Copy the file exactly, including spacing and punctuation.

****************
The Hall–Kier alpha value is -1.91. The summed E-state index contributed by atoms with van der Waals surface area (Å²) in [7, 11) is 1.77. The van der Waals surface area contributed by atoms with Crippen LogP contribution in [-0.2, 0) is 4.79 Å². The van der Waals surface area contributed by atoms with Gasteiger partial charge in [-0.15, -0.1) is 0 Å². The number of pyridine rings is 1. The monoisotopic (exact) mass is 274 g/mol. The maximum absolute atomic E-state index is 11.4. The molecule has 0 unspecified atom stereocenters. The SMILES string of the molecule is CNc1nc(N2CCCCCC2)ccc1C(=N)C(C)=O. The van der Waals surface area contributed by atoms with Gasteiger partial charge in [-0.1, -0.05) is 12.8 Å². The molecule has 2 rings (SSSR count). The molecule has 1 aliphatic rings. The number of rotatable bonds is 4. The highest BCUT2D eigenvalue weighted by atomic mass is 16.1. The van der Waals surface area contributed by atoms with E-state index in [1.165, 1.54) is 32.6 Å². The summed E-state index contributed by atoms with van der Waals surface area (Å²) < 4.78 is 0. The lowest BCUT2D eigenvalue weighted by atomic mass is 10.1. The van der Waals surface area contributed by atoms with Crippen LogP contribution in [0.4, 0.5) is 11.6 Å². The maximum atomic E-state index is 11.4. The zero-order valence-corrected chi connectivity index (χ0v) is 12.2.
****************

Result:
The Hall–Kier alpha value is -1.91. The summed E-state index contributed by atoms with van der Waals surface area (Å²) in [7, 11) is 1.77. The van der Waals surface area contributed by atoms with Crippen LogP contribution in [-0.2, 0) is 4.79 Å². The van der Waals surface area contributed by atoms with Gasteiger partial charge in [-0.15, -0.1) is 0 Å². The number of pyridine rings is 1. The monoisotopic (exact) mass is 274 g/mol. The maximum absolute atomic E-state index is 11.4. The molecule has 0 unspecified atom stereocenters. The SMILES string of the molecule is CNc1nc(N2CCCCCC2)ccc1C(=N)C(C)=O. The van der Waals surface area contributed by atoms with Gasteiger partial charge in [-0.1, -0.05) is 12.8 Å². The molecule has 2 rings (SSSR count). The molecule has 1 aliphatic rings. The number of rotatable bonds is 4. The highest BCUT2D eigenvalue weighted by atomic mass is 16.1. The van der Waals surface area contributed by atoms with E-state index in [1.165, 1.54) is 32.6 Å². The summed E-state index contributed by atoms with van der Waals surface area (Å²) < 4.78 is 0. The lowest BCUT2D eigenvalue weighted by atomic mass is 10.1. The van der Waals surface area contributed by atoms with Crippen LogP contribution in [0.4, 0.5) is 11.6 Å². The maximum atomic E-state index is 11.4. The zero-order valence-corrected chi connectivity index (χ0v) is 12.2.